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What is a Trademark?

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What is a Trademark?

A trademark includes any word, name, symbol, device (or combination) used in commerce to identify and distinguish the goods or services of one seller from those sold by others. Trademarks provide valuable intellectual property rights, helping organizations make their brand known and enabling them to license it to others. A registered trademark gives you the exclusive right to use the trademark for up to 10 years in Canada. Registering a trademark means it is entered in the Canadian Register of Trademarks.

A registered trademark deters counterfeiters from confusing the marketplace with a similar trademark or trying to make money by using your trademark.

Additionally, trademarked materials can be used to efficiently communicate the values and ideals your brand represents and imbue those same values to products and services bearing your trademark.

Examples of valuable and famous trademarks include Google, Microsoft, IBM, Apple logo, and Nike’s “Just Do It” slogan.

Understanding Trademarks

Trademarks, Company Names, and Domain Names are often confused.

  • Trademarks: Your company name, your logo, or the way you identify or refer to your goods or services.
  • Company Names: The name under which you conduct your business, your business name, or your trade name.
  • Domain Names: The name of your website address on the internet.

Additionally, there are two types of trademarks:

An ordinary mark may include elements such as words, designs, tastes, textures, moving images, sounds, scents, 3-dimensional shapes, or colours. A trademark may consist of one or any combination of elements to distinguish goods or services of a specific company, organization, or individual.

certification mark can be licensed to many people or companies to identify that certain goods or services meet a defined standard. Some common examples include the Energy Star or CE (conformité européenne) mark, used on consumer electronics to denote their energy efficiency and their compliance with various European protection standards, respectively.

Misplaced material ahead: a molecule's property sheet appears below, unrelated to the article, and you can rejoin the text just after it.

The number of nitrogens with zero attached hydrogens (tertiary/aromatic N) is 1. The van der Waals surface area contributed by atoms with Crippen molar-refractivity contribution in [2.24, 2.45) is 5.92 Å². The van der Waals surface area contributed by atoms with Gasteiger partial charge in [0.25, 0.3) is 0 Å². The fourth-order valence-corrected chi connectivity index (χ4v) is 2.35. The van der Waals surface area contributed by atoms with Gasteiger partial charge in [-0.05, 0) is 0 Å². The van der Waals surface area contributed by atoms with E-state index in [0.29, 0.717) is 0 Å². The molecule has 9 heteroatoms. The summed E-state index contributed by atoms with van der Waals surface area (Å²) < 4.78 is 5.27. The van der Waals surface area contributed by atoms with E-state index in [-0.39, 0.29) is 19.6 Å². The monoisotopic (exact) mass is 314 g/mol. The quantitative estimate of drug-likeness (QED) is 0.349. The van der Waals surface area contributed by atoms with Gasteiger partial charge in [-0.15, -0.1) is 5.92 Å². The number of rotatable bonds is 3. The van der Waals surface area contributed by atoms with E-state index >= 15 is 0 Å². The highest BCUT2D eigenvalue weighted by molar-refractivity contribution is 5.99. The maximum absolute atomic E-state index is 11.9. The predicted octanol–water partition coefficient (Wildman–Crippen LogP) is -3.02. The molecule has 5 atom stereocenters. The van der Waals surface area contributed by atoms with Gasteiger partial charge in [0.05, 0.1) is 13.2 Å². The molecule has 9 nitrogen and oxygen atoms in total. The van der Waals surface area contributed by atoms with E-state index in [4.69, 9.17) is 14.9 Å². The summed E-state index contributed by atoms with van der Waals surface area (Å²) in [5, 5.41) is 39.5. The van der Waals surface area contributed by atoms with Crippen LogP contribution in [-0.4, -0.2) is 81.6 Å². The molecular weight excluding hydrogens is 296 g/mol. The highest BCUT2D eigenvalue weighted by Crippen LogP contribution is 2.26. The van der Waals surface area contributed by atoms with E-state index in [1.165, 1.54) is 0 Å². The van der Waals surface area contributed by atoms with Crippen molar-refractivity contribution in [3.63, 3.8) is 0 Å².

It is common to mark your trademark with the following symbols:

  • The ® sign indicates that the trademark is registered.
  • The ™ sign indicates that the trademark is unregistered or in the process of being registered.

Choosing a Trademark

When choosing trademarks, such as a logo or brand name, you should consider how the trademark impacts the idea of your product and brand. Trademarks are an opportunity to shape the perception of your product and enhance its appeal.

Trademarks that cannot be registered include:

  1. Common, generic descriptive marks such as “Buttery Popcorn;”
  2. Words that are the names of goods in another language;
  3. Trademarks based on a place of origin (e.g. “Italy”), or those that include a place of origin from which your product does not originate (e.g., “Norwegian Fashion” if your clothing not associated with Norway);
  4. Names and Surnames;
  5. Trademarks that could be confusing with other existing trademarks. Note that similar trademarks can be registered, as long as either trademark would not be confused for the other

Delta Airlines logo above the Delta Faucet Company logo
Delta Air Lines (top) and Delta Faucet Company (bottom) both use the word “delta”, the colour red, and a triangular logo to distinguish their goods. However, as both are familiar brands and operate in different industries, the existence of similar trademarks does not produce brand confusion.

A common exception to some of these restrictions is if your proposed trademark has already acquired distinctiveness and represents your goods and services in the public mind. If it already strongly represents your brand, you may still be eligible for registering it as trademark.


  • A trademark includes any word, name, symbol, device (or combination) used in commerce to identify and distinguish the goods or services.
  • Registering a trademark allows you to protect your identity and provides enhanced commercial opportunities to build your reputation and/or license your product.
  • There are restrictions on what you can and cannot trademark. It is always a good idea, however, to pick something that is distinctive and helps promote the idea and values of your product or brand.

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These modules are created and facilitated by the McMaster Industry Liaison Office (MILO)

Disclaimer: The content of these modules provides general information regarding basic principles of intellectual property law and of commercialization. The content should not be taken as legal or professional advice. For specific advice, seek independent legal counsel.

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